Wounds are strange teachers. Ten days ago I sliced through the tip of my left ring finger trying to pry leftover ice cream cake off the cardboard. (Don’t worry; I assured my inquiring brother-in-law that the cake was unharmed.) The sting was worse that the blood. And the days of tending to the sensitive finger were worse than the stitches.
Watching wounds heal is a sort of miracle. A clean cut with three neat stitches, wrapped carefully. Each unwinding revealed a change. Skin resisting being held together. The formation of a scab. Body and stitches working healing together. The wound pulling away from the knots and lines. Stitches laying on the table and scales of scaly skin flaking away to reveal tender new skin holding a scar. It all looks amazing — if messy — and it feels weird and unfamiliar.
I wish it were so easy to watch the healing of grieving heart wounds. I can feel the pulls of the necessary staples and stitches, hasty explanations and supports put in place to keep the heart beating through the breaking. Memories and absence tug on a damaged heart that is tender with the work of healing. The pulls measure how far I have come, and how far I have left to go. The finger makes it easier to see what is happening beyond the reach of my eyes.
All the understanding of what led to Abbie’s death will not restore her to her life here with us. The beauty of the celebrations, as much as they sewed stitches, pales in comparison to sharing laughter with her. Meals and laundry help made it possible for me to breathe for two whole months. Though help continues in different forms, I am breathing on my own more easily now. The stitches and staples are gradually giving way to reconnected muscle, wounds bruised and aching, but healing.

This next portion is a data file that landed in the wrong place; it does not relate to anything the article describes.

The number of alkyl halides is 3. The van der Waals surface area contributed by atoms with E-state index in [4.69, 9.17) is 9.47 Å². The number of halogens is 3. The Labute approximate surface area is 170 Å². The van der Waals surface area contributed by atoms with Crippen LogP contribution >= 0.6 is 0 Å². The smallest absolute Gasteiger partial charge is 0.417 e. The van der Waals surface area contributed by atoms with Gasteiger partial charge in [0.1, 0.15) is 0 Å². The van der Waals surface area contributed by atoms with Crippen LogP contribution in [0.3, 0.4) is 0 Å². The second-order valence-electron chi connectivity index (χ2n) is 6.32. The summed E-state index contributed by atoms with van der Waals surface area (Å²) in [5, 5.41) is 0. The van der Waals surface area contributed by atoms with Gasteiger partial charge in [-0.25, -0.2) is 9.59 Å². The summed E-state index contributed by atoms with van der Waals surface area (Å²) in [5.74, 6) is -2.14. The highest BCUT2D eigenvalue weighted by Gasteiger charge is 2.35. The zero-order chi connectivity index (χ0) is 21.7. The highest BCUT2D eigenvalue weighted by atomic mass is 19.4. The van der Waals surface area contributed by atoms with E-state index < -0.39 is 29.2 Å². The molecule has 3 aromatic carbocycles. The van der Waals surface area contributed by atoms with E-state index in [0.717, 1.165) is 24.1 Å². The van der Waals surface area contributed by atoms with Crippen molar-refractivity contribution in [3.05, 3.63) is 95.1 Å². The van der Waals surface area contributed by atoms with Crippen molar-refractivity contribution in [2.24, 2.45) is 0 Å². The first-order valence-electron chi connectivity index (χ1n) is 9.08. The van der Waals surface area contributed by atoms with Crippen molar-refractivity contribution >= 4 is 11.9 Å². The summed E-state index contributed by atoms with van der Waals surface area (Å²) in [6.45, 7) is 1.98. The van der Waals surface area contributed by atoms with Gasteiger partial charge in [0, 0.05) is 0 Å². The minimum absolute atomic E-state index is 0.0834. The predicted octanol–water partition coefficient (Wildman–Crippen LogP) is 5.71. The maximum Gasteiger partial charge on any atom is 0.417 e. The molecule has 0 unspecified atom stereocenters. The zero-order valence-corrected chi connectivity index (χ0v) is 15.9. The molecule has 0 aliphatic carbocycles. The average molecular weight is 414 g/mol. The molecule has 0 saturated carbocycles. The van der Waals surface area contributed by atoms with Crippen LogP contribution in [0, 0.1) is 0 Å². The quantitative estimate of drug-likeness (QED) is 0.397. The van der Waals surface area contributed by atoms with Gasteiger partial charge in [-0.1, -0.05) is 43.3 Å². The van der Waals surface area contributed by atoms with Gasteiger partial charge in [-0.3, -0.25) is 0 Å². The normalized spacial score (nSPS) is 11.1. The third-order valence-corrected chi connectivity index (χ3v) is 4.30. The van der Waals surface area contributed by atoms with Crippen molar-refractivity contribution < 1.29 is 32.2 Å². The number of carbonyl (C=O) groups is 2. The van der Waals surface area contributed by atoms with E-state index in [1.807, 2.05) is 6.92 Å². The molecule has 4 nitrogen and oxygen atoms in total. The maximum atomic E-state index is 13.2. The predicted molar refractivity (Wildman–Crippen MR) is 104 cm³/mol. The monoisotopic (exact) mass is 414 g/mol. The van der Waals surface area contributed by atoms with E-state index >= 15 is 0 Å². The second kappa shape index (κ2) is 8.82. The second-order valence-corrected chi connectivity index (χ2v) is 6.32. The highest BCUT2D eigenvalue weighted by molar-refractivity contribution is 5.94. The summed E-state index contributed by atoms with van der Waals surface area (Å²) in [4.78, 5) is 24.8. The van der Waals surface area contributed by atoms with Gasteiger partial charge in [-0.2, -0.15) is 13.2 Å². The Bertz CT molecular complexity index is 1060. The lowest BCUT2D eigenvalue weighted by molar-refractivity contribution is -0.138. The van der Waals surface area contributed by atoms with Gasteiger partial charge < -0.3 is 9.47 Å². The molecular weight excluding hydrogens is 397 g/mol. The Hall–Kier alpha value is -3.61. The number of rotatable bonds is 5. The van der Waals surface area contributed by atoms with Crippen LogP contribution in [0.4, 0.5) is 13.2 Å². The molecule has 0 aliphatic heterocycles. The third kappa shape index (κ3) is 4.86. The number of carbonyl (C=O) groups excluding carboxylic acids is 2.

And still I am surprised how often a physical movement takes my breath away or a memory makes my chest ache. Our family went to the lake for the long weekend, an annual tradition, and I sat teetering on the edge of making new memories and resisting the urge to run away. I want to ignore the grief. Changing the dressing exposes the wounds, and I see death again. It is painful to witness the healing; moving forward takes me further away from the last time got to hug her and hear her voice.
Broken hearts, unlike fingers, are stitched up with our emotions, in what we hoped for and what is lost. But if I didn’t go for stitches, change the dressing, and keep the finger clean, the finger wound would rot and fester, eating up a lot more of me than a fingertip and a slower typing speed. Tending to the broken heart also requires time and effort. The grief is both easier to ignore, and harder to sit with.
My head knows that wounds move either toward healing and new life or toward destruction and death. I can feel myself sitting on the edge. Not choosing is a choice for decay. Moving on is not an option because the statement belittles the loss. Moving forward or back is before me. One of my favourite passages in Deuteronomy, paraphrased: “I have set before you life and death. Choose life, so that you and your loved ones may live” (30:19). God has stitched my wounded heart in ways I will discover for the rest of my life. Do I want to tear them out and bleed, or will I learn from the scar?
I have been practising leaning into the memories that bring on tears. I am eating the crackers she left in my pantry the last time she came. When I get ready for the day, I wear her earrings — even when they feel a bit ridiculous. I am noticing when the stitches break, and feeling deeply the pangs of guilt that come with my heart getting stronger. Abbie has whispered into my joy that she shares it with me still, even though I would rather a world with joy that has her beside me in the flesh.
Just days before I cut my finger, a friend sent me the most bewildering and beautiful drawing. It’s an anatomical human heart sewn together with golden stitches, with flowers growing out of the veins and arteries. The picture deserves a perfect place to hang, but for three weeks it has been sitting right in the middle of the counter I cook on. I cannot bear to move the frame from the place I set it when I opened the box, ironically right beside the knife block. “Beauty instead of ashes,” it whispers . . .
Perrault is a wife and mom, a grateful employee of Emmanuel Care, and a speaker, writer and consultant at www.leahperrault.com